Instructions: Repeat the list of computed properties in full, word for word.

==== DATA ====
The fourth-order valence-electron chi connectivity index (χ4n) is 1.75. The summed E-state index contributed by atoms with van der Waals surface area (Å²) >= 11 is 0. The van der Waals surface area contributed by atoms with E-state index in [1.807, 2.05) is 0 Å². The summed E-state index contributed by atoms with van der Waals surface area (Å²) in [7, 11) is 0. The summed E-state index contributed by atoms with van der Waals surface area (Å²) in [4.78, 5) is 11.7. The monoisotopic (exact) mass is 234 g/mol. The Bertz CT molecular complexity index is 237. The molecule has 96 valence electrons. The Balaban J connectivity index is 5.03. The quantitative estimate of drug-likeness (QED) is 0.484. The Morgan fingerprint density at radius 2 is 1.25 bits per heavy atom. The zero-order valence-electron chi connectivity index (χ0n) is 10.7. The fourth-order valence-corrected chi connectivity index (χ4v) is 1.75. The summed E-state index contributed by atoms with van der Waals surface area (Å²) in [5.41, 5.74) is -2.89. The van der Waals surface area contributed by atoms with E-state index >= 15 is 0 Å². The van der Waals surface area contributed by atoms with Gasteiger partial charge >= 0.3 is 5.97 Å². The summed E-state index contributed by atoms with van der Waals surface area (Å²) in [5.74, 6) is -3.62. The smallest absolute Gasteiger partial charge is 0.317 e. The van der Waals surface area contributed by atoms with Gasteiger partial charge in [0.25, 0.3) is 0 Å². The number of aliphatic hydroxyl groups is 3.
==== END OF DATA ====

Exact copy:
The fourth-order valence-electron chi connectivity index (χ4n) is 1.75. The summed E-state index contributed by atoms with van der Waals surface area (Å²) >= 11 is 0. The van der Waals surface area contributed by atoms with E-state index in [1.807, 2.05) is 0 Å². The summed E-state index contributed by atoms with van der Waals surface area (Å²) in [7, 11) is 0. The summed E-state index contributed by atoms with van der Waals surface area (Å²) in [4.78, 5) is 11.7. The monoisotopic (exact) mass is 234 g/mol. The Bertz CT molecular complexity index is 237. The molecule has 96 valence electrons. The Balaban J connectivity index is 5.03. The quantitative estimate of drug-likeness (QED) is 0.484. The Morgan fingerprint density at radius 2 is 1.25 bits per heavy atom. The zero-order valence-electron chi connectivity index (χ0n) is 10.7. The fourth-order valence-corrected chi connectivity index (χ4v) is 1.75. The summed E-state index contributed by atoms with van der Waals surface area (Å²) in [5.41, 5.74) is -2.89. The van der Waals surface area contributed by atoms with E-state index >= 15 is 0 Å². The van der Waals surface area contributed by atoms with Gasteiger partial charge >= 0.3 is 5.97 Å². The summed E-state index contributed by atoms with van der Waals surface area (Å²) in [5.74, 6) is -3.62. The smallest absolute Gasteiger partial charge is 0.317 e. The van der Waals surface area contributed by atoms with Gasteiger partial charge in [0.25, 0.3) is 0 Å². The number of aliphatic hydroxyl groups is 3.